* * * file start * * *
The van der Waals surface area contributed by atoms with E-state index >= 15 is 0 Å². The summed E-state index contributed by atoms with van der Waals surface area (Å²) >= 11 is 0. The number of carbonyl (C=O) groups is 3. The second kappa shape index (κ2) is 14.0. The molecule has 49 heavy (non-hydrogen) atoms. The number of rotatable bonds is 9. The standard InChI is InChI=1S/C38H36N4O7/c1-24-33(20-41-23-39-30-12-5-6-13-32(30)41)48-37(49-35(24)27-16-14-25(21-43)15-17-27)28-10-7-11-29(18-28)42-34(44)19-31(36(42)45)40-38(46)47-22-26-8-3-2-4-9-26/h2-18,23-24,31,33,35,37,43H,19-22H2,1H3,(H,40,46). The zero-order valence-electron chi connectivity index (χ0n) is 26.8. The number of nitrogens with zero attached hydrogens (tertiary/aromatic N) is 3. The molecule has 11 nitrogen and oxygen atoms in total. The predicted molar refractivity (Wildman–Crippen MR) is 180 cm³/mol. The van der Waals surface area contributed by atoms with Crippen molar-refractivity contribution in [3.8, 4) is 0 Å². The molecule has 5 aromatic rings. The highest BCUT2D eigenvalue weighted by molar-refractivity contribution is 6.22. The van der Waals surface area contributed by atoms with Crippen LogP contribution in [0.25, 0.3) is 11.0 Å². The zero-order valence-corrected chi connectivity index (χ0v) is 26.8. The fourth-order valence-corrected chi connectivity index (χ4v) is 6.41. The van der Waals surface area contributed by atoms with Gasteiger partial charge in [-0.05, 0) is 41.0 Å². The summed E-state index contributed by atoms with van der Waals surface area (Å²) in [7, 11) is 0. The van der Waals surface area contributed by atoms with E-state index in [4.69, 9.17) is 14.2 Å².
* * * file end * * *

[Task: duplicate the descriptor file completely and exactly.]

The van der Waals surface area contributed by atoms with E-state index >= 15 is 0 Å². The summed E-state index contributed by atoms with van der Waals surface area (Å²) >= 11 is 0. The number of carbonyl (C=O) groups is 3. The second kappa shape index (κ2) is 14.0. The molecule has 49 heavy (non-hydrogen) atoms. The number of rotatable bonds is 9. The standard InChI is InChI=1S/C38H36N4O7/c1-24-33(20-41-23-39-30-12-5-6-13-32(30)41)48-37(49-35(24)27-16-14-25(21-43)15-17-27)28-10-7-11-29(18-28)42-34(44)19-31(36(42)45)40-38(46)47-22-26-8-3-2-4-9-26/h2-18,23-24,31,33,35,37,43H,19-22H2,1H3,(H,40,46). The zero-order valence-electron chi connectivity index (χ0n) is 26.8. The number of nitrogens with zero attached hydrogens (tertiary/aromatic N) is 3. The molecule has 11 nitrogen and oxygen atoms in total. The predicted molar refractivity (Wildman–Crippen MR) is 180 cm³/mol. The van der Waals surface area contributed by atoms with Crippen molar-refractivity contribution in [3.8, 4) is 0 Å². The molecule has 5 aromatic rings. The highest BCUT2D eigenvalue weighted by molar-refractivity contribution is 6.22. The van der Waals surface area contributed by atoms with Crippen LogP contribution in [0.25, 0.3) is 11.0 Å². The zero-order valence-corrected chi connectivity index (χ0v) is 26.8. The fourth-order valence-corrected chi connectivity index (χ4v) is 6.41. The van der Waals surface area contributed by atoms with Gasteiger partial charge in [-0.05, 0) is 41.0 Å². The summed E-state index contributed by atoms with van der Waals surface area (Å²) in [7, 11) is 0. The van der Waals surface area contributed by atoms with E-state index in [4.69, 9.17) is 14.2 Å².